What do you listen to when you do?
Liam: Ricky Gervais pod cast!
People know I do like drinking – so I still like partying, but I really like running now. So as soon as I get up I go running, at home. I tend not to run on tour. But when I’m at home, it just sets my head up.
But you know, Keith, he completely stopped drinking or doing any kind of drugs for about a year now, so I mean, for him, in his head, the band is everything to him! So for him to enjoy it, he has to be in peak performance. But that’s just him, Keith just does the extreme.
You’ve said before that you often do a lot of tracks at the back of the live shows, after you come off stage. Does that happen on this tour?
Liam: Yeah, I’ve got lots of tracks in the studio, definitely about 4 or 5 tracks that I really like that need to be finished. So what I’m going to do, when I go back to the studio, I will get all the parts and put them on my laptop, so I can work on the road. So maybe when we’re going to be on the UK tour, or some other gigs, maybe I can just try a few things out, you know.
So, I will have to ask about that Unkle Remix of No Souvenirs…
Liam: James [Lavelle] is a good friend of mine. I spoke to him the other day actually, but I haven’t seen him in a couple of years. But, you know, James was good friends with Rob, 3D [Massive Attack]. I probably gave him the parts, but I can’t actually remember us ever saying “Yeah we’re going to do something with it, use it”. He basically did, somehow it was out there. But his mix is fine, it’s got nothing to do with what we did, it’s completely different. So I mean, maybe fans should just forget about the track…and then it might pop up [laughs].
I don’t know….It’s had to much build up now!
I told you I’d play it to you, didn’t I! I will do that, and then you’ll probably be like: “oh, ok, that’s alright…”
It’s quite a song…it’s more of a song for us. You know as soon as it gets to ‘songy’, it gets on quite weird ground with us. It’s like ‘Omen’, ‘Omen’ is just on the right edge…so I don’t know about ‘No Souvenirs’. And plus, ‘No Souvenirs’ is a collaboration between me and Rob. So it is a bit less of a Prodigy tune, you know.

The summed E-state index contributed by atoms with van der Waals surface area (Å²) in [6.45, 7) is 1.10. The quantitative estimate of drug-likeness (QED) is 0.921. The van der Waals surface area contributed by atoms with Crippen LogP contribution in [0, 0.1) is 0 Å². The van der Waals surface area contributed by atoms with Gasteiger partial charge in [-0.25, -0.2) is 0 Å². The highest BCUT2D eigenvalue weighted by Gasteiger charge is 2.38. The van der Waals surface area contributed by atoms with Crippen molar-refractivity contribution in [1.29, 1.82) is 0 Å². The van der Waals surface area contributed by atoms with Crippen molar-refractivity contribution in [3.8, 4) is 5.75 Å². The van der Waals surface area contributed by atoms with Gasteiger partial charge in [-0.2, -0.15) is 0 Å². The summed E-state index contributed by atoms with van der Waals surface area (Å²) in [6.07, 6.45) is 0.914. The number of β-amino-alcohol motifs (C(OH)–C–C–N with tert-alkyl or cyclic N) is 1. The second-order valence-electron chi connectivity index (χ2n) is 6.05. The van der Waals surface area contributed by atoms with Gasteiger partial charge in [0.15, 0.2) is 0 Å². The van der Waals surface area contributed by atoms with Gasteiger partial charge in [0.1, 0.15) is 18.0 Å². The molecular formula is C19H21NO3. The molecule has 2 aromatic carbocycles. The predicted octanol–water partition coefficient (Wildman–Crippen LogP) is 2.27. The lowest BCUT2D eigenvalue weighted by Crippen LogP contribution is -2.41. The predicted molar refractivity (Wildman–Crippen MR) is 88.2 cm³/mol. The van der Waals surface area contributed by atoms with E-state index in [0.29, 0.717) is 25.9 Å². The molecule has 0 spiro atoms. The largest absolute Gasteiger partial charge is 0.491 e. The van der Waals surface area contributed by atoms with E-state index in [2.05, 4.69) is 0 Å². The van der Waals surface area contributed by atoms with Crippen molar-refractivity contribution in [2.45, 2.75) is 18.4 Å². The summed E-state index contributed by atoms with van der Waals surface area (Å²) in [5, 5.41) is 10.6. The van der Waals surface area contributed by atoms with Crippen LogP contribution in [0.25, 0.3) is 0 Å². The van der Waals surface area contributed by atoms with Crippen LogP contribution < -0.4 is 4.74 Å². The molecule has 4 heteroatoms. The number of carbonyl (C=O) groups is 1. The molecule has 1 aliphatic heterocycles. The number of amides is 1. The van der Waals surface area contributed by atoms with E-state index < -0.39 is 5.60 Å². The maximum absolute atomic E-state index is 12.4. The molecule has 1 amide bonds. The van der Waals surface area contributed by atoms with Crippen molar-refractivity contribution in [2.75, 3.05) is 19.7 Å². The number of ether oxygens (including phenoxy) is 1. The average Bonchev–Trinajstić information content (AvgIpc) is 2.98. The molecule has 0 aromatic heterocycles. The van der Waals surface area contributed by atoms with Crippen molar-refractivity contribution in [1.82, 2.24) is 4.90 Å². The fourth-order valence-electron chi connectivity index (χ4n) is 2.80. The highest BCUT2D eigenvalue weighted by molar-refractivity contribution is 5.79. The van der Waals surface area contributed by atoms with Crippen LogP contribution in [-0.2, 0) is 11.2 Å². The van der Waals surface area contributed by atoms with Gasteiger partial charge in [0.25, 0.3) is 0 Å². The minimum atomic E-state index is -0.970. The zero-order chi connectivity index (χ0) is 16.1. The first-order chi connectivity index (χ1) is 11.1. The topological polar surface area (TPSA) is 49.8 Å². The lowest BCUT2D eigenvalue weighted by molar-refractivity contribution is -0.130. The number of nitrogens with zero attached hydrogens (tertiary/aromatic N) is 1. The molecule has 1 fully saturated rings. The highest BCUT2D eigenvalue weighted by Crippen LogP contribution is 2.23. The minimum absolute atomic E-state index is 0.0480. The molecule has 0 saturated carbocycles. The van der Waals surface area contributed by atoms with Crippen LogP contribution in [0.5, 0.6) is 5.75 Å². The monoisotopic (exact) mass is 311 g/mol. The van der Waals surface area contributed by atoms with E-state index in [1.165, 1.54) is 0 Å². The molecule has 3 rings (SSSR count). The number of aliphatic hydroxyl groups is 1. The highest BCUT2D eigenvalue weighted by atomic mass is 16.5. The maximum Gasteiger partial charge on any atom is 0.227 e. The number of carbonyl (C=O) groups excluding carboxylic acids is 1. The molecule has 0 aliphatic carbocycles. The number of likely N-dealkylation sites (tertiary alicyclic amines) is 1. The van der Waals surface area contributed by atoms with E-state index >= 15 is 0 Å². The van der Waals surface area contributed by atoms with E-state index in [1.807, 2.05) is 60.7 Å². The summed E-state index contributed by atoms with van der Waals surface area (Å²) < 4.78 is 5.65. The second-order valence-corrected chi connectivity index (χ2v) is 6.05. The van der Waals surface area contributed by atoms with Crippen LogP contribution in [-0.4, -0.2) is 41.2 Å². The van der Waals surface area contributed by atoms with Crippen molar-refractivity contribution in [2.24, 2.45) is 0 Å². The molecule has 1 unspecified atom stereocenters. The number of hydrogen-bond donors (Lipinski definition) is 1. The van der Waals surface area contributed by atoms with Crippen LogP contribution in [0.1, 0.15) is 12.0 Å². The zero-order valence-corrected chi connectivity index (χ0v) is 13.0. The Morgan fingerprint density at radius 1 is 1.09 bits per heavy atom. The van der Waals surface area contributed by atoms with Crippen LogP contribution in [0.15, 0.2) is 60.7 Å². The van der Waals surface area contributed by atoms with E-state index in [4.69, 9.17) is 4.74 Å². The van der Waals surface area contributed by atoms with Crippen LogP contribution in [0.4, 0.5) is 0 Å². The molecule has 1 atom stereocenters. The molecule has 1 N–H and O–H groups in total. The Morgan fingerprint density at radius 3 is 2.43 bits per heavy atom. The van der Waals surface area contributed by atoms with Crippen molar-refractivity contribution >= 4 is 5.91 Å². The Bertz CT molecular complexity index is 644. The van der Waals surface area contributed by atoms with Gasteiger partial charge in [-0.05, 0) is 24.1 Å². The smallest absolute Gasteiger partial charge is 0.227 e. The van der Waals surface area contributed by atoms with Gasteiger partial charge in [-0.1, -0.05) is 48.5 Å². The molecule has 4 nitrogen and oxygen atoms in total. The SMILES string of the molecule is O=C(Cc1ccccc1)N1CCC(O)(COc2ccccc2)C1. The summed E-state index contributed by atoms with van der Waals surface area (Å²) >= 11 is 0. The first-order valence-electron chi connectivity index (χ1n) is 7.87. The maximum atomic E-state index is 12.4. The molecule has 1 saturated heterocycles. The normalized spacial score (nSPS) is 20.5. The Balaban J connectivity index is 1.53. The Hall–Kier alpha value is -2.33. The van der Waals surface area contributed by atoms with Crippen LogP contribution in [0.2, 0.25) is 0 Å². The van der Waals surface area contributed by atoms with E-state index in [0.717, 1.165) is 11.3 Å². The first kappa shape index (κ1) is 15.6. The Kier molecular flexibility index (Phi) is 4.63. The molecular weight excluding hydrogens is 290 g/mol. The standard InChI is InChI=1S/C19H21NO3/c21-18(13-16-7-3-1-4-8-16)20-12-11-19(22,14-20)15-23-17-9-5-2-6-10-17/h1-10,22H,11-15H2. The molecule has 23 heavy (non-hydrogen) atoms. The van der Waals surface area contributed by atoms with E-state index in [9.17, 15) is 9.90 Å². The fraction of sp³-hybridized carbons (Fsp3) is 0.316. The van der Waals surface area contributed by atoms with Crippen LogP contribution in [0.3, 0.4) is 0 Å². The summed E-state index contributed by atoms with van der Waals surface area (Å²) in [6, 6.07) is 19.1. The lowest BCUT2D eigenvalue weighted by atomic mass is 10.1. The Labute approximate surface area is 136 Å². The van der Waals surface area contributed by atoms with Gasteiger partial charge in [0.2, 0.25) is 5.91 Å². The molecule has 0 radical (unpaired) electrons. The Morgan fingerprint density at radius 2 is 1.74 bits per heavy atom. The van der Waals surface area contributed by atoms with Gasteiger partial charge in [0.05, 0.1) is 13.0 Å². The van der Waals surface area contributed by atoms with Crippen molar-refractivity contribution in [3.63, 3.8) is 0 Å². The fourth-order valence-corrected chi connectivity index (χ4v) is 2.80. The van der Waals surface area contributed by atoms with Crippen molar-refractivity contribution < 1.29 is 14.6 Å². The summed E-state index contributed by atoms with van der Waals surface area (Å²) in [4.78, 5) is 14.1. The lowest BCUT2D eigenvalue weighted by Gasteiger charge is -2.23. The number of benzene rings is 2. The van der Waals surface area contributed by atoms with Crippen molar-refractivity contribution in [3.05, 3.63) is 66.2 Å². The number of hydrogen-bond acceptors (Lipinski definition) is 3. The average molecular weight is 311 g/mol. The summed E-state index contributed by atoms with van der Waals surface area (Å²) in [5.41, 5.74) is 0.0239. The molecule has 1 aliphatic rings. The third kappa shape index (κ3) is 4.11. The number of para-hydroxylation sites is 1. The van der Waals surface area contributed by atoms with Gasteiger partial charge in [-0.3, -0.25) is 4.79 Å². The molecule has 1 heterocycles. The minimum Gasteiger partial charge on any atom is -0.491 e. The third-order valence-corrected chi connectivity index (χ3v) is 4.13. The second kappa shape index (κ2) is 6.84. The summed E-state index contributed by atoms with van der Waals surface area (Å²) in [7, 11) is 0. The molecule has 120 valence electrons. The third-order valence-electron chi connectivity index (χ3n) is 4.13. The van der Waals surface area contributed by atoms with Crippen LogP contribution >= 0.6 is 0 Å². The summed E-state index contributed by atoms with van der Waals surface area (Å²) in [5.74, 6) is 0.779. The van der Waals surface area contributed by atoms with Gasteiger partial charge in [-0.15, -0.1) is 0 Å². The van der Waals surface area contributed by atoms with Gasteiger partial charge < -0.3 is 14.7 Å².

What’s with the recurring Fire themed songs, are you trying to get one into every album now?
Liam: [laughs] Yeah! It’s our own kind of laugh… it seems to happen by accident. Cause the World’s on Fire vocal [sings the vocal], I didn’t pick it because it had the word fire in it, I picked it because I liked the sample. And it was just by accident and we were like “fucking hell, can’t believe we’ve got another ‘fire’ in it!”. We seem to be drawn towards that.
We haven’t talked about ‘Warriors Dance’ yet, I really like that track live. I think it was the first one you played live. Was that consciously, kind of looking back to the old days?
Liam: Yeah. The thing is, it was written…. We’d done ‘Colours’…and ‘Colours’ isn’t the defining moment of the album, it’s a good track but it’s not the defining track of the album. We’d done ‘Colours’ and we’d done a couple of other demos that didn’t make it on the album. So ‘Warriors Dance’ was really the first thing that really got us excited. It was also quite a bit of time in. We had Gatecrasher coming up, and Keith was like “Listen, forget about the album for a bit, we need a new track to play live”. And so I started listening to a lot of old records, you know like Renegade Soundwave and that.